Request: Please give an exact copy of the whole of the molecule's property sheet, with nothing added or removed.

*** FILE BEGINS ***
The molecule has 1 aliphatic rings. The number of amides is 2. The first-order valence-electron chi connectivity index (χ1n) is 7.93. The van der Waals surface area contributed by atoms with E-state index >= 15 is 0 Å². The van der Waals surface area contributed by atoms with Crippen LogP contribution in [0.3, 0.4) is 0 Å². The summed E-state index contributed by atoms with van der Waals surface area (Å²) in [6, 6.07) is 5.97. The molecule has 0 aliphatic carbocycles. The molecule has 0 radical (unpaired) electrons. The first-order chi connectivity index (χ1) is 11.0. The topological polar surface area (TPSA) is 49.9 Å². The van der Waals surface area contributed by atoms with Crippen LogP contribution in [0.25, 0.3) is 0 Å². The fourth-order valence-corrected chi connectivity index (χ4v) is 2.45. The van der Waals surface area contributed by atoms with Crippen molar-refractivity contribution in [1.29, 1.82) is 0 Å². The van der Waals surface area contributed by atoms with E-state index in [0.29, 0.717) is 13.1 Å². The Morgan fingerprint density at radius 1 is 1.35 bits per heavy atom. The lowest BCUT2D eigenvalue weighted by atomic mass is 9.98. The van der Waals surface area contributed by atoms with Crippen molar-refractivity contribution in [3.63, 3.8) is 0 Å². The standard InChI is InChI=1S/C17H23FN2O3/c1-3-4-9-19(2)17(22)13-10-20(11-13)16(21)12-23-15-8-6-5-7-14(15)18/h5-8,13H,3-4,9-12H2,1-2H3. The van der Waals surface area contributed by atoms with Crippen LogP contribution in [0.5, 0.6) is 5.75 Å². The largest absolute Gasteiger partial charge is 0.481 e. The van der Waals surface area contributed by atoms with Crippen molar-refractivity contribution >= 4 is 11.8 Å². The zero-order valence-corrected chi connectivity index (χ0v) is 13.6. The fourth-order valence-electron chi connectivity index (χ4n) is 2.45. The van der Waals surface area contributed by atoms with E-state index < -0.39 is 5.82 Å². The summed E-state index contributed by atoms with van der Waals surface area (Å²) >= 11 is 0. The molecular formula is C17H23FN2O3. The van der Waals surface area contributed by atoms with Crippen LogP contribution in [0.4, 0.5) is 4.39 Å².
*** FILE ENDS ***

The molecule has 1 aliphatic rings. The number of amides is 2. The first-order valence-electron chi connectivity index (χ1n) is 7.93. The van der Waals surface area contributed by atoms with E-state index >= 15 is 0 Å². The van der Waals surface area contributed by atoms with Crippen LogP contribution in [0.3, 0.4) is 0 Å². The summed E-state index contributed by atoms with van der Waals surface area (Å²) in [6, 6.07) is 5.97. The molecule has 0 aliphatic carbocycles. The molecule has 0 radical (unpaired) electrons. The first-order chi connectivity index (χ1) is 11.0. The topological polar surface area (TPSA) is 49.9 Å². The van der Waals surface area contributed by atoms with Crippen LogP contribution in [0.25, 0.3) is 0 Å². The fourth-order valence-corrected chi connectivity index (χ4v) is 2.45. The van der Waals surface area contributed by atoms with Crippen molar-refractivity contribution in [1.29, 1.82) is 0 Å². The van der Waals surface area contributed by atoms with E-state index in [0.29, 0.717) is 13.1 Å². The Morgan fingerprint density at radius 1 is 1.35 bits per heavy atom. The lowest BCUT2D eigenvalue weighted by atomic mass is 9.98. The van der Waals surface area contributed by atoms with Crippen molar-refractivity contribution in [3.63, 3.8) is 0 Å². The standard InChI is InChI=1S/C17H23FN2O3/c1-3-4-9-19(2)17(22)13-10-20(11-13)16(21)12-23-15-8-6-5-7-14(15)18/h5-8,13H,3-4,9-12H2,1-2H3. The van der Waals surface area contributed by atoms with Crippen LogP contribution in [0.5, 0.6) is 5.75 Å². The largest absolute Gasteiger partial charge is 0.481 e. The van der Waals surface area contributed by atoms with Crippen molar-refractivity contribution >= 4 is 11.8 Å². The zero-order valence-corrected chi connectivity index (χ0v) is 13.6. The fourth-order valence-electron chi connectivity index (χ4n) is 2.45. The van der Waals surface area contributed by atoms with E-state index < -0.39 is 5.82 Å². The summed E-state index contributed by atoms with van der Waals surface area (Å²) >= 11 is 0. The molecular formula is C17H23FN2O3. The van der Waals surface area contributed by atoms with Crippen LogP contribution in [0.4, 0.5) is 4.39 Å².